For a small additional fee you can buy a bird feeder hanger for your deck or a pole to put anywhere in your lawn.

Quick tip: Try to hang feeders somewhat close trees or brush to attract the most birds. At the same time, avoid getting within 8-10 feet of tall trees as squirrels will easily jump from them to your feeding station.

Once you’ve picked a place to hang your feeders, simply put your hopper feeder and suet cake up. And you’re done!

Note: When you hang your feeders out, it will take some time for birds to find them. This could take a few hours…or several weeks! It depends on your location and the types of birds. To increase your chances for success, hang your feeders near trees or shrubs to give birds some comfort and cover near your feeding station. Once birds find your station, chances are that they will come back every day. I’ve found birds to be habitual. They tend to come around the same time every day.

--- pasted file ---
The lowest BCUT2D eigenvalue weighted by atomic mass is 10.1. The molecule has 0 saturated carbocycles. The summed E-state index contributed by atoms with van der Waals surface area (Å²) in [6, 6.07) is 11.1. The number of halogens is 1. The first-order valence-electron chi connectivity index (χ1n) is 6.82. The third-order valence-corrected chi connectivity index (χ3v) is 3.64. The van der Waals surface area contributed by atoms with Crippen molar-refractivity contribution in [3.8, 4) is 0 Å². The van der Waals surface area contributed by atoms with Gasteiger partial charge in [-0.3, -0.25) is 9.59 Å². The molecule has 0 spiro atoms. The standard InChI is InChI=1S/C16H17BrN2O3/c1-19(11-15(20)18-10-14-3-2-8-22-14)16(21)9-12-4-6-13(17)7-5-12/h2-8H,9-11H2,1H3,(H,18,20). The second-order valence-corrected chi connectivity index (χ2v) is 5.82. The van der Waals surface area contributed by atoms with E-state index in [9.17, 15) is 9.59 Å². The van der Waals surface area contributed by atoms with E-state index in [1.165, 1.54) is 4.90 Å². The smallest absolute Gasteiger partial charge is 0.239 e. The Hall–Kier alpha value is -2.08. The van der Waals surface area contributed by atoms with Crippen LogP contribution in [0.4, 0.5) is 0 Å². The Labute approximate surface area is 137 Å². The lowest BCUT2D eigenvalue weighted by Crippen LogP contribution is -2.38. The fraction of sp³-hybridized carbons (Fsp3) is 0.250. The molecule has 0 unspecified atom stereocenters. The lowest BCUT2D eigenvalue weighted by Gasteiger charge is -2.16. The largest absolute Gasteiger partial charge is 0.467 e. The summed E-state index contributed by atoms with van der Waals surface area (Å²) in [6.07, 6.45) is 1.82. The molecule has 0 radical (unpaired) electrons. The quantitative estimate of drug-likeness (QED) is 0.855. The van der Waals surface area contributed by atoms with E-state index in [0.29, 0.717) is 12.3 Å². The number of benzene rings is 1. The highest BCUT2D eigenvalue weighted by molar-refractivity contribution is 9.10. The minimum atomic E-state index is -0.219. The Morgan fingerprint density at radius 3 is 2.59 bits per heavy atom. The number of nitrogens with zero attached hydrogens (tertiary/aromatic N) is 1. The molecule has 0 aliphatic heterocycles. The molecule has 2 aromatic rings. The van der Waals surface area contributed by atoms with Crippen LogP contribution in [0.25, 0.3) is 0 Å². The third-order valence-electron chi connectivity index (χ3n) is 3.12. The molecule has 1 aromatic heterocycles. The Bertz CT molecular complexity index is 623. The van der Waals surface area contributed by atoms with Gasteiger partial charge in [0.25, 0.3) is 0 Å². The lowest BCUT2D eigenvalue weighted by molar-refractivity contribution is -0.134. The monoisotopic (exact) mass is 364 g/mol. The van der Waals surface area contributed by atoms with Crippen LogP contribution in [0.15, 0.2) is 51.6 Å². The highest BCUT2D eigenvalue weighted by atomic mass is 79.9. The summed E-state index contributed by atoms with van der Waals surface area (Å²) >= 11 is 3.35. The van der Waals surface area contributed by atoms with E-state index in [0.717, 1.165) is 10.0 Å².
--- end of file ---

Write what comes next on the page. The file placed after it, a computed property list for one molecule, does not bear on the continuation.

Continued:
For visual learners here’s a short video summarizing these tips:

My quick visual guide to getting started with bird feeding!

I hope you’ll find success and draw a ton of birds to your yard following these steps above. Looking to take your station to the next level and draw in even more birds? I recommend you check out my comprehensive guide to common feeder birds to check into their food and feeder preferences.

Leave any questions and comments you have below. Please consider sharing this story or telling a friend about it if it helped you. It means a lot to me!

Want to take the next step and attract hummingbirds to your yard? Click here!